A few years ago, Silicon Valley investor Peter Thiel launched the Thiel Fellowship, which offers ambitious young people $100,000 (no strings attached) to focus on self-education and entrepreneurship in lieu of college.
With that fellowship, Thiel contributed his own fuel to a long-simmering debate: Is college worth the time and expense? While dropping out of college worked out for a handful of tech entrepreneurs—Bill Gates, Mark Zuckerberg and Steve Jobs never obtained degrees—a new report from The New York Times suggests that, yes, college is worth it.
That report, based on an analysis of Labor Department statistics by the Economic Policy Institute, posits that Americans who graduated with a four-year college degree “made 98 percent more an hour on average in 2014 than people without a degree.” Moreover, that number represents a significant increase from the early 1980s, when four-year graduates made an average of 64 percent more.
“There is nothing inevitable about this trend,” the report continues. “If there were more college graduates than the economy needed, the pay gap would shrink. The gap’s recent growth is especially notable because it has come after a rise in the number of college graduates, partly because many people went back to school during the Great Recession.”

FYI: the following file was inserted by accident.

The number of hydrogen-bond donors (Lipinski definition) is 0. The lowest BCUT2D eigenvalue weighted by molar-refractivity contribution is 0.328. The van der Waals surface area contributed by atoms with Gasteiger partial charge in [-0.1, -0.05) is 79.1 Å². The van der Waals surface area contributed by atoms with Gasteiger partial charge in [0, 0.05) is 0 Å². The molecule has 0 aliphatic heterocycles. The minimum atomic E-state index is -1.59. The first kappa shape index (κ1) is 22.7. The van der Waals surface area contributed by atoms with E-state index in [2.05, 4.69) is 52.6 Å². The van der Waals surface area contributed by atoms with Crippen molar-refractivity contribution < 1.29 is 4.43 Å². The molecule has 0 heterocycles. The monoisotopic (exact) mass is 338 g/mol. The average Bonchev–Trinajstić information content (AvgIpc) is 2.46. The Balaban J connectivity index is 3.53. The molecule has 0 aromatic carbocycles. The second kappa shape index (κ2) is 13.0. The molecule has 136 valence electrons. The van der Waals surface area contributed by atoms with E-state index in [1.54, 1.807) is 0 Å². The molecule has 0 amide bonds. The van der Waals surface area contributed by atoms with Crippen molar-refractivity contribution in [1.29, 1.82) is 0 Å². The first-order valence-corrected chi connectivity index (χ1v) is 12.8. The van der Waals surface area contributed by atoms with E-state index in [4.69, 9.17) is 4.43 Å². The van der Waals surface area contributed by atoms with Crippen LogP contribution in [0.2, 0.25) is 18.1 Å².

But as FiveThirtyEight points out, a distinction needs to be made between graduating from college and merely attending it. “Most of the benefits of college come from graduating, not enrolling,” that publication noted. “The wage premium for people with some college but no degree has been stagnant, even as debt levels have been rising. That means that people who start college but drop out may be worse off than people who never enrolled in the first place.”
And the dropout rates aren’t great, with FiveThirtyEight suggesting “less than 60 percent of full-time students” graduate within six years; the numbers are worse for part-time students. “The college decision may be ‘a no-brainer’ … but only for those reasonably confident they can finish with a degree.” (Vox disagrees with the Times article even more strenuously, arguing that more data is needed to make such sweeping conclusions.)
For many, then, college could prove a profitable choice—provided one actually graduates.
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